Interview with Chelsea Tadeyeske, Founder and Editor-in-Chief
How did pitymilk start?
In late 2012, I finally decided to trust that I knew how to make things pretty and also that I was surrounded by and connected to a bevy of super talented poets. Prior to starting pitymilk, I was working with Plumberies Press helping edit and construct books for authors I admired, and also co-organized the Midwest Small Press Festival for a few iterations in Milwaukee and Kansas City. I wanted to continue to grow my networks through sharing work that deserved a platform. I wanted to be a part of helping poems find their way to people more intimately. I also had the name ‘pitymilk’ in the queue for some time and it needed a home somewhere, so it all kinda came together.
Tell us a bit about pitymilk. What are your influences, your aesthetic, your mission?
I have too many influences to list, but can say with complete sincerity that I admire every independent publishing enterprise. I’m sort of in love with the feeling of leafing through a handmade artifact, it feels mystical; it looks, smells, feels and I bet would even taste better than mass produced poetry. Aesthetically speaking, pitymilk’s website says we’re interested in “bizarrely beautiful writings that redefine genre and easily digestible poetic/literary interpretations.” Of course, that is super vague, but I suppose it’s an undeniable feeling you get when you are in contact with something special. We are interested in and committed to providing space and support for marginalized voices because that’s art that is transgressive, radical and ever-so important. pitymilk likes experimenting with a wide range of production methods such as screen printing, letterpress, and other accoutrements that make books that much more riddled with quirky and intoxicating mistakes. The mission, for now, is to keep producing regardless of commercial success and not only contributing to the redefinition of what a “good” or “valid” book of poetry is and looks like, but also how readers come into contact with it. As a poet and bookmaker, I travel with books of my own in addition to the books that I make. When someone purchases or trades for a book of poetry they feel connected to while meeting and shaking someone’s hand that either wrote or made that book with those same hands, it is a magical and radical exchange, and on some level is the reason why I do this.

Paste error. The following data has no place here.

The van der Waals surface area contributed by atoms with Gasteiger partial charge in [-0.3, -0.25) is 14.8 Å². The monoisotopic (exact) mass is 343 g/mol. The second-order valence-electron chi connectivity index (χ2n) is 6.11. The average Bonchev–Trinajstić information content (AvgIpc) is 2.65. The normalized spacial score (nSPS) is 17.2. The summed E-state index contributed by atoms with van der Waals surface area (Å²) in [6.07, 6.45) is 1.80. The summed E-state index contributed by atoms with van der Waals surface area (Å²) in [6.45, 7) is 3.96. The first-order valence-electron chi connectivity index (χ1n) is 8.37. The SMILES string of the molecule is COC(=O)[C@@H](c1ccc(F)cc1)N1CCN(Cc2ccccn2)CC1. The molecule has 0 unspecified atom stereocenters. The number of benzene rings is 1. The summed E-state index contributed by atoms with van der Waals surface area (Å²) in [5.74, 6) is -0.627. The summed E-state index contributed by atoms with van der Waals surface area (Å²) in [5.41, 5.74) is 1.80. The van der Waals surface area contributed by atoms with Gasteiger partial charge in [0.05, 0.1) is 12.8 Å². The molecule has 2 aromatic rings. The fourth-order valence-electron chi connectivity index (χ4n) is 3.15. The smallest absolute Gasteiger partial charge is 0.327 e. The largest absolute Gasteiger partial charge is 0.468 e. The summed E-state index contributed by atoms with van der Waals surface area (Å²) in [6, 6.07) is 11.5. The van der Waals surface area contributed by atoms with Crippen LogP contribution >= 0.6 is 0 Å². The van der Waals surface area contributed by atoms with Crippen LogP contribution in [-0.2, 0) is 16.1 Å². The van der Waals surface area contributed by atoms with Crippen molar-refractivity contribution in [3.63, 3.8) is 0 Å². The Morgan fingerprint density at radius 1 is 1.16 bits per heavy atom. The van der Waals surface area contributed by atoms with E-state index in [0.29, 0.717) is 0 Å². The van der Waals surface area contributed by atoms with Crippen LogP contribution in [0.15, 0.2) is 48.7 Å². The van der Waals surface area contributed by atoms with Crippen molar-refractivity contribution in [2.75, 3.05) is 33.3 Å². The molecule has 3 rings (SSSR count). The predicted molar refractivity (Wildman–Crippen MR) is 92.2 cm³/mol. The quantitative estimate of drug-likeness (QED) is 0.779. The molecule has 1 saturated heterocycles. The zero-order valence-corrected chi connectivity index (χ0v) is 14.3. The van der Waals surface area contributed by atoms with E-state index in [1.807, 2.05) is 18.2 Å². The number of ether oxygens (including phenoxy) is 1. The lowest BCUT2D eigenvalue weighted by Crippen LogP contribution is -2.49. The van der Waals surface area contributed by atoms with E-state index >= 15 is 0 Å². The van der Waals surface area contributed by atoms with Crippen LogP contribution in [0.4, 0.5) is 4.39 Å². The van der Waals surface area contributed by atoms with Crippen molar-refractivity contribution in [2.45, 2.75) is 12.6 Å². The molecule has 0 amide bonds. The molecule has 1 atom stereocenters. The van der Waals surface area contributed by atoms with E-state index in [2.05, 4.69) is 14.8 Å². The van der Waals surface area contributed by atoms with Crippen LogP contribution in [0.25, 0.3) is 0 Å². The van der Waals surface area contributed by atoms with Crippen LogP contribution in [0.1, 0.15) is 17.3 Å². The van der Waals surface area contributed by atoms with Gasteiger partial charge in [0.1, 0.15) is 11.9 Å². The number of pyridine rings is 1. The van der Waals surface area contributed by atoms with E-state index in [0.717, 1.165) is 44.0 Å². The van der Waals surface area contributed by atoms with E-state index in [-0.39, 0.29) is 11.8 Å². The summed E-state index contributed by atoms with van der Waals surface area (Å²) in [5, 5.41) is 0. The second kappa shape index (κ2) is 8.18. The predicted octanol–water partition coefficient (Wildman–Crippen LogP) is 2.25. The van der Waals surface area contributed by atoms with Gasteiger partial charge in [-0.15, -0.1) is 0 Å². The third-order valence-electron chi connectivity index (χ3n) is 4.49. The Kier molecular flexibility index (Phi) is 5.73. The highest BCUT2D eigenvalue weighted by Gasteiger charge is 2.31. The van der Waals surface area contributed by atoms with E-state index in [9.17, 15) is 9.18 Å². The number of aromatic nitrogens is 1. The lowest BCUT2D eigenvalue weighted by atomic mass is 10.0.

Can you give us a preview of what’s current and/or forthcoming from your catalog, as well as what you’re hoping to publish in the future?